Nature Lessons

“See the shepherdess leaning against the trunk of that tree. See, she turns suddenly. She hears a field-mouse stirring in the grass,” Camille Corot said to a friend who only saw one of Corot’s panoramic paintings before him.[1] The nineteenth century French landscape artist was trying to help his viewer to understand that in his paintings the natural universe was breathing.

For more than a century, critics have debated the sphere of influence of Jean-Baptiste-Camille Corot in the story of art: Was he, in his plein air technique—“emphasis on form and tone at the expense of detail,”[2] the forerunner to the Impressionists who followed?; or was he merely the last in the line of neo-classicists who happened to have a penchant for painting outdoors?; or was he in the overall scheme of things even important? The sharpest criticisms, however, may have come while Corot was still alive. The great French writer Émile Zola said of Corot’s paintings, “If M. Corot would kill, once and for all, the nymphs of his woods and replace them by peasants I should like him beyond measure.” [3] Meanwhile certain art critics decried Corot made the same painting over and over. And then there was the expression, beneath which you can hear the disparaging snicker, ‘Corot Nature.’ Something akin I think to ‘tree-hugger’ today. In turn Corot felt no warmth for Manet or Monet or the rest of the Intransigeants, disapproving of “the confrontational nature” of their work. But interestingly enough, I find, Corot was a teacher and a mentor to young artists who would—a decade or so later—be included in the Impressionists circle: Berthe Morisot and Camille Pissarro among them; they adored Corot and called him Père.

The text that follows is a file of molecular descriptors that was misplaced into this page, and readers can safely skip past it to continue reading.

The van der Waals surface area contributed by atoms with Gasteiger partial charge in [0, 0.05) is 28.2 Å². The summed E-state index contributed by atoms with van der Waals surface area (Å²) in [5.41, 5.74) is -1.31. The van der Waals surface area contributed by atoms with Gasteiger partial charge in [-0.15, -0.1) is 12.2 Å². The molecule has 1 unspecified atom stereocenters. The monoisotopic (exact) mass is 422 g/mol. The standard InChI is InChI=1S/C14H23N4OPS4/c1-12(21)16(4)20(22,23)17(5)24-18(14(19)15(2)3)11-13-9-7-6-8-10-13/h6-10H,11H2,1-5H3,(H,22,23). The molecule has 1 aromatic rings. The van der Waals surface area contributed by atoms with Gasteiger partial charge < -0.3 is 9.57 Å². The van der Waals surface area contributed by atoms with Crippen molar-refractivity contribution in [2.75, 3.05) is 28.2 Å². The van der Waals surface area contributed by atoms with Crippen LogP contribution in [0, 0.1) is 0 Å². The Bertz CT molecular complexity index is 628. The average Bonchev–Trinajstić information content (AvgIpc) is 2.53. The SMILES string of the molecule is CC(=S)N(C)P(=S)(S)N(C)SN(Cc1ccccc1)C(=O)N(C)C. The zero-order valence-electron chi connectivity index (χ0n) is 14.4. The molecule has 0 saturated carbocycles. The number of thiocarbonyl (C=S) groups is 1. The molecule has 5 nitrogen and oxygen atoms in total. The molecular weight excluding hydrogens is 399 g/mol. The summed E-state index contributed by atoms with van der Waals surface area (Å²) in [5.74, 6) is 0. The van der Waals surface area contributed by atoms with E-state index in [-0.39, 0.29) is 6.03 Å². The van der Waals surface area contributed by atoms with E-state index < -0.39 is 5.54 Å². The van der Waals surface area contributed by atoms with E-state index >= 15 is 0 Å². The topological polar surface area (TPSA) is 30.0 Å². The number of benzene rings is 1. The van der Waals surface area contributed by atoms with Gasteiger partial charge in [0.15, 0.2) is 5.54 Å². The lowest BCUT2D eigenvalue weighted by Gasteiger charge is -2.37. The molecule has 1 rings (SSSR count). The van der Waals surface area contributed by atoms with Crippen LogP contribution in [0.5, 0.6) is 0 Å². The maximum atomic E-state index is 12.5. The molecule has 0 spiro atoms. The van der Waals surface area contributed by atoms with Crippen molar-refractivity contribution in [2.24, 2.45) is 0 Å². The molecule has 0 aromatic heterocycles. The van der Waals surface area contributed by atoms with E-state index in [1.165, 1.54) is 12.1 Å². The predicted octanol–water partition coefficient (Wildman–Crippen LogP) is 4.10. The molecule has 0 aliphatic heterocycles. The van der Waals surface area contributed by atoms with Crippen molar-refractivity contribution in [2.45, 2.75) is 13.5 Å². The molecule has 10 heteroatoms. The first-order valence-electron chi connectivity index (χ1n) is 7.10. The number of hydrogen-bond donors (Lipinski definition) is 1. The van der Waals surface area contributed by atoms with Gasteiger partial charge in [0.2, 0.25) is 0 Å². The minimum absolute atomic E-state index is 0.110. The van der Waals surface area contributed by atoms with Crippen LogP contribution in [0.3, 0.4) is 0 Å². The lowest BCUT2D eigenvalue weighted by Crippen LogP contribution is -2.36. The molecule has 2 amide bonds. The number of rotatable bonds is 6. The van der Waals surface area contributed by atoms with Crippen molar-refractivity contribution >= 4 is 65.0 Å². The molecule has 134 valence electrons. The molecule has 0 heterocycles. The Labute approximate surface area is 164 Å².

He gave no formal lessons; he would open the doors of his studio, and the painters would come in and sit at his knee, figuratively speaking, and listen to him discuss both painting and the countryside. For him, “No man should become an artist who is not passionate about nature.” He would shout, “Vive la conscience, viva la simplicité!” and advise, “You must interpret nature with entire simplicity and according to your personal sentiment…” He liked to say, “I pray to God every day to let me be a child again, that I may see Nature as it is, and reproduce it like a child, without prejudice.” At the end of his ‘excursions,’ he would bring nature back to his studio, keeping its inconstancy in his mind’s eye, and explain, “With brush in hand … I hear there the songs of the birds, the shivering of the trees in the wind; I see, then, the running of the brooks, and the rivers filled with a thousand reflections of the sky and all that lives (including surely the mouse) on their banks.” His last bit of advice for his students was prescient: Do not imitate; do not follow others—you will always be behind them.

Looking at his triumphant landscapes and the way in which he captured ‘nature growing drowsy,’ the vaporous colors of dawn and dusk, the moonlight on the water, I think it is fair to say, his art gave birth to the movement that in the end destroyed his own.

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[1] Quoted in both: Camille Thurwanger (Corot’s godson), “Corot, his life and character,” The New England Magazine, vol. 5, 1891-1892; and Everard Meynell, Corot and His Friends, 1908.

[2] Gary Tinterow, Michael Pantazzi, Vincent Pomarède, Corot, Metropolitan Museum of Art, 1996.

[3] Quoted in both Tinterow, et. al. and Meynell.

Additional source: Elbert Hubbard, Corot: Little Journeys to the Homes of Eminent Artists, 1902.

(Image Edge of the Forest by Jean-Baptiste-Camille Corot, 26.7 x 21 cm, 1865, Private Collection, reproduced for non-commercial use only.)


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